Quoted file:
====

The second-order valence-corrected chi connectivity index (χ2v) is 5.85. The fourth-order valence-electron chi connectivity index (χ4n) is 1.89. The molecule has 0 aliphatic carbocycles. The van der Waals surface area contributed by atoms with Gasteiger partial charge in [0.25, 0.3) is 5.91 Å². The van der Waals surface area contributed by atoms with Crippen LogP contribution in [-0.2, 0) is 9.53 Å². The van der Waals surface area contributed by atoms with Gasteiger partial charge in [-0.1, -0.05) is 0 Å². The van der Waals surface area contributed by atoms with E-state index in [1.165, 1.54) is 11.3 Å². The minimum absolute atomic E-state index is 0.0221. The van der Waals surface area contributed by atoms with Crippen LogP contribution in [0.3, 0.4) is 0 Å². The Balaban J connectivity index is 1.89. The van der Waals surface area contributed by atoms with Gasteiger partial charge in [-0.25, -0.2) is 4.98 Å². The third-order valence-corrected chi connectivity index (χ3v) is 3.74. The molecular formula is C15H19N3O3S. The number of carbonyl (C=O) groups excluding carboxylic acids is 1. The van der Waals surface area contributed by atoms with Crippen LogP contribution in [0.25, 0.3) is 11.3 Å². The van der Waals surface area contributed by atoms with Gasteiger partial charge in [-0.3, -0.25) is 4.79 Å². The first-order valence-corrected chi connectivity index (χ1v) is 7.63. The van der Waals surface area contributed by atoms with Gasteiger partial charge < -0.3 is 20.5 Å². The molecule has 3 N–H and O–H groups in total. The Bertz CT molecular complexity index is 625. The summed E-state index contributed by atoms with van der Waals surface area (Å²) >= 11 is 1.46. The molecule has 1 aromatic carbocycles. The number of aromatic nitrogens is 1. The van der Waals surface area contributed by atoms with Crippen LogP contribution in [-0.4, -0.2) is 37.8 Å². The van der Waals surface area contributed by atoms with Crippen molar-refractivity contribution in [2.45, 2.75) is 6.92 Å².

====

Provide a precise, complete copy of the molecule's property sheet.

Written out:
The second-order valence-corrected chi connectivity index (χ2v) is 5.85. The fourth-order valence-electron chi connectivity index (χ4n) is 1.89. The molecule has 0 aliphatic carbocycles. The van der Waals surface area contributed by atoms with Gasteiger partial charge in [0.25, 0.3) is 5.91 Å². The van der Waals surface area contributed by atoms with Crippen LogP contribution in [-0.2, 0) is 9.53 Å². The van der Waals surface area contributed by atoms with Gasteiger partial charge in [-0.1, -0.05) is 0 Å². The van der Waals surface area contributed by atoms with E-state index in [1.165, 1.54) is 11.3 Å². The minimum absolute atomic E-state index is 0.0221. The van der Waals surface area contributed by atoms with Crippen LogP contribution in [0.3, 0.4) is 0 Å². The Balaban J connectivity index is 1.89. The van der Waals surface area contributed by atoms with Gasteiger partial charge in [-0.25, -0.2) is 4.98 Å². The third-order valence-corrected chi connectivity index (χ3v) is 3.74. The molecular formula is C15H19N3O3S. The number of carbonyl (C=O) groups excluding carboxylic acids is 1. The van der Waals surface area contributed by atoms with Crippen LogP contribution in [0.25, 0.3) is 11.3 Å². The van der Waals surface area contributed by atoms with Gasteiger partial charge in [-0.3, -0.25) is 4.79 Å². The first-order valence-corrected chi connectivity index (χ1v) is 7.63. The van der Waals surface area contributed by atoms with Gasteiger partial charge < -0.3 is 20.5 Å². The molecule has 3 N–H and O–H groups in total. The Bertz CT molecular complexity index is 625. The summed E-state index contributed by atoms with van der Waals surface area (Å²) >= 11 is 1.46. The molecule has 1 aromatic carbocycles. The number of aromatic nitrogens is 1. The van der Waals surface area contributed by atoms with Crippen LogP contribution in [-0.4, -0.2) is 37.8 Å². The van der Waals surface area contributed by atoms with Crippen molar-refractivity contribution in [2.45, 2.75) is 6.92 Å².